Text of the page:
It may have a somewhat clumsy name: required navigation performance (RNP), but this new highly-accurate navigation system is reducing flight times, saving fuel, reducing noise pollution and increasing capacity at airports throughout South America.

RNP technology allows aircraft to fly precisely-defined flight paths without relying on ground-based radio-navigation signals and is the centrepiece of the Green Skies of Peru project, a collaborative effort between LAN Airlines, GE Aviation, Peru's air navigation service provider CORPAC and Peru’s safety regulator DGAC.

By linking the precise on-board navigation system of today’s modern aircraft with GPS satellite signals, the RNP system allows the aircraft to automatically fly very precise routes irrespective of weather conditions. The first continuously-guided flight from take-off to landing using this technology was made by LAN in February 2012. This saved, on average, 19 track miles, 6.3 minutes, 200 kilograms of fuel and 644 kilograms of CO2 emissions per flight. Since the RNP paths have been in use at Cusco, an airport located high in the Andes Mountains and a busy gateway to Machu Picchu, LAN has reduced cancellations from 12 to 5 and flight delays by 45%. During the first year of RNP use at Cusco, more than 30,000 of LAN Peru´s passengers avoided flight cancellations or delays, thanks to the technology.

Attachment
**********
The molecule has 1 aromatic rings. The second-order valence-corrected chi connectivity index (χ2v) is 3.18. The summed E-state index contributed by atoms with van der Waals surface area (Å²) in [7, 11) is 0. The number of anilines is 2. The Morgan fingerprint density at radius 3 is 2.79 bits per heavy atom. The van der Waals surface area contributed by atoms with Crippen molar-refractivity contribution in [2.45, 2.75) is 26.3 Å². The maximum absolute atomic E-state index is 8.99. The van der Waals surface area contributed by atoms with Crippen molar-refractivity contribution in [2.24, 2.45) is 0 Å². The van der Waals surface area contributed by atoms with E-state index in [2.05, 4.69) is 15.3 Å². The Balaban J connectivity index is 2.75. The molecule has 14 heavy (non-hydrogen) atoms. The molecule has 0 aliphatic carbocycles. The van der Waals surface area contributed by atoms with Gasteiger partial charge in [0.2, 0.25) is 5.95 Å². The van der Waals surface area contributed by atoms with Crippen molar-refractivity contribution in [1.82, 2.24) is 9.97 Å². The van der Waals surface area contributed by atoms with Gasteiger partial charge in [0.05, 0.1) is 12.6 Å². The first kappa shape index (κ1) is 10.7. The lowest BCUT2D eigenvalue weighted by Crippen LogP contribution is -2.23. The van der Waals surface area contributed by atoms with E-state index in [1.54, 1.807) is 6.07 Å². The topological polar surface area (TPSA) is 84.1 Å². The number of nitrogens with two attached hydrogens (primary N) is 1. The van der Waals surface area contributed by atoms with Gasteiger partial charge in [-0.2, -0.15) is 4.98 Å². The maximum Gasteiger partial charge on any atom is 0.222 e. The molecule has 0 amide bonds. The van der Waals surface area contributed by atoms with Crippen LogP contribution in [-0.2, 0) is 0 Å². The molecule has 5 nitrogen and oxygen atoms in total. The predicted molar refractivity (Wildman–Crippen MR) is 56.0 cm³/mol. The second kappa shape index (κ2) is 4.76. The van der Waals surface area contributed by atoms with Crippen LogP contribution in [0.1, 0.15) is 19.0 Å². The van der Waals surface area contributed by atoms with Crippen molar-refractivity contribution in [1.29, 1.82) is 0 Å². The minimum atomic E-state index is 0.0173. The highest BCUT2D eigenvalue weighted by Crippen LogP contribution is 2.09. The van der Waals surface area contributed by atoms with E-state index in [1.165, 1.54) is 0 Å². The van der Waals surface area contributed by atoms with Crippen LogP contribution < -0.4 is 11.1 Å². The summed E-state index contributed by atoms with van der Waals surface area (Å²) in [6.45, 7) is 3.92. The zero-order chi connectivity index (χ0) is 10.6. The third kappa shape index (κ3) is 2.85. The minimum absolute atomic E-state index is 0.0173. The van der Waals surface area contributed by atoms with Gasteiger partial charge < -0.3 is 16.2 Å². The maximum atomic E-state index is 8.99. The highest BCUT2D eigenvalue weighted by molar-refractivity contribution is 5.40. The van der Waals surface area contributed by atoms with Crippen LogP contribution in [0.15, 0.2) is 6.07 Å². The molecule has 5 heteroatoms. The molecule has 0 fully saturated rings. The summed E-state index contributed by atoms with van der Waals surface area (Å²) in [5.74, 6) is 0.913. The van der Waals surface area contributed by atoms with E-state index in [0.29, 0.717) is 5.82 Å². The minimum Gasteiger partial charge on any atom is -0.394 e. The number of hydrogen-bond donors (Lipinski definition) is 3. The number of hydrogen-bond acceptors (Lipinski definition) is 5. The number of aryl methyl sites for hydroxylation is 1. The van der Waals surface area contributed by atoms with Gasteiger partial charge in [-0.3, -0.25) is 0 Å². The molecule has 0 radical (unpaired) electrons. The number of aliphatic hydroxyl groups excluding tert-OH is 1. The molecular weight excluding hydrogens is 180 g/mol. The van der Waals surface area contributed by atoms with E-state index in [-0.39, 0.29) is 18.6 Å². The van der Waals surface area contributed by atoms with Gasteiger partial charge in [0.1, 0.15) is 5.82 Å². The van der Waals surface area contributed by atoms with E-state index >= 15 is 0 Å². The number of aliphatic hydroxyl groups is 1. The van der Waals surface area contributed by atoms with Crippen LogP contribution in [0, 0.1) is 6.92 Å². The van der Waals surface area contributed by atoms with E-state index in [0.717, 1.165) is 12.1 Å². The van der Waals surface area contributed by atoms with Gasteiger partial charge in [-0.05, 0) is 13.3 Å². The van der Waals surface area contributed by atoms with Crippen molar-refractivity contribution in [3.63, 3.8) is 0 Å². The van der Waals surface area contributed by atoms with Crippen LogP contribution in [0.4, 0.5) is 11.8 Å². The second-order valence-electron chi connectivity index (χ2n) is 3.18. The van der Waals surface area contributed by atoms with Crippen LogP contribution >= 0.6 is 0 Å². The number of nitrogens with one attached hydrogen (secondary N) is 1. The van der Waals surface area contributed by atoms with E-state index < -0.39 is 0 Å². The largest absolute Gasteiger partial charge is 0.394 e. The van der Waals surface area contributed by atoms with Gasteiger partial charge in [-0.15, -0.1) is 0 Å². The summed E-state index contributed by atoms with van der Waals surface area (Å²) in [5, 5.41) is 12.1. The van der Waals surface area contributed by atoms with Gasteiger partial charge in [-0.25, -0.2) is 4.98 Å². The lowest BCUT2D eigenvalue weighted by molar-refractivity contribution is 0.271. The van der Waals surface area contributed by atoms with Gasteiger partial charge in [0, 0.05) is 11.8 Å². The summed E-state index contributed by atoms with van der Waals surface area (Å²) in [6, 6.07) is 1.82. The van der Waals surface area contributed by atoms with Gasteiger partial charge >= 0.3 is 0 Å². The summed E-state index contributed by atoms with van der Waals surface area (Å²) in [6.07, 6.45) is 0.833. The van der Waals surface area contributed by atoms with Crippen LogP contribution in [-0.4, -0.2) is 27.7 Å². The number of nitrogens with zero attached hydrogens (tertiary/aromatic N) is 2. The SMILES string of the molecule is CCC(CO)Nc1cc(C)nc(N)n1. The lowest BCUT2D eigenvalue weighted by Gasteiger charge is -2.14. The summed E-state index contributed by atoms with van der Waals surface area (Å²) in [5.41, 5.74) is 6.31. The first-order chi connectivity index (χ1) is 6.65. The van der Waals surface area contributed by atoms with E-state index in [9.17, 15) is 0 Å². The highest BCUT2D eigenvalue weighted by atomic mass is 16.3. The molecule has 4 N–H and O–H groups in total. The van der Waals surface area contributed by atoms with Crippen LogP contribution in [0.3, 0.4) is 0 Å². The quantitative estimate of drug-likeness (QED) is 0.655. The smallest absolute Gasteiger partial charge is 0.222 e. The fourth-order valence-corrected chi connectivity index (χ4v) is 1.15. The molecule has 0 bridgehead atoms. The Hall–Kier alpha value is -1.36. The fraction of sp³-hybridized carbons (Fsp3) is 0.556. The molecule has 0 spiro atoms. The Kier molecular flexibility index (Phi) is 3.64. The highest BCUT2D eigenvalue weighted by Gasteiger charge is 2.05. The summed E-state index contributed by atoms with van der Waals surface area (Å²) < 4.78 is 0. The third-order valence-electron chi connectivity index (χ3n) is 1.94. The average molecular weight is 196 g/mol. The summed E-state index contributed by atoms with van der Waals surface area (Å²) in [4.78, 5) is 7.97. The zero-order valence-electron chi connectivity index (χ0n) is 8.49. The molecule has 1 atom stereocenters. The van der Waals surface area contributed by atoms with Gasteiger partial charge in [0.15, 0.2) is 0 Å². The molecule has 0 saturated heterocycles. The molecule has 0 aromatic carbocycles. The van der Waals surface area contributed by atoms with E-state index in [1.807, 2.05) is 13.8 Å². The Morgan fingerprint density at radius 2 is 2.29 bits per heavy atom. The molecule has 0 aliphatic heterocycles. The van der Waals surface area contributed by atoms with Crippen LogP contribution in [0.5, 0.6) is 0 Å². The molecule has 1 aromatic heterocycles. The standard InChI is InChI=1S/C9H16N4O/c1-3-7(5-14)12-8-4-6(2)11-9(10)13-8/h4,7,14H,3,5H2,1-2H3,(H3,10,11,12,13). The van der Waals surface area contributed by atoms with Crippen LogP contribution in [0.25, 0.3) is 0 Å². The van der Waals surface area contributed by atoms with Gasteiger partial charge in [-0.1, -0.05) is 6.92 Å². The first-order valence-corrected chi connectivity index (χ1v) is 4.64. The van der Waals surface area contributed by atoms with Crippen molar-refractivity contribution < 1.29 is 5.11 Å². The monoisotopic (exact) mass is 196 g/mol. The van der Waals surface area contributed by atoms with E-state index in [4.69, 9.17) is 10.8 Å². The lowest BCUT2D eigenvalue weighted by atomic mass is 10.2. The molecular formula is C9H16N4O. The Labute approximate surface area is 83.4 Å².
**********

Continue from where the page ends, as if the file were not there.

Using the technology, LAN can now automatically fly highly-precise approach paths, which avoid heavily built-up areas near airports or bad-weather approaches into airports surrounded by mountains, which can distort the signals from traditional ground-based radio navigational aids.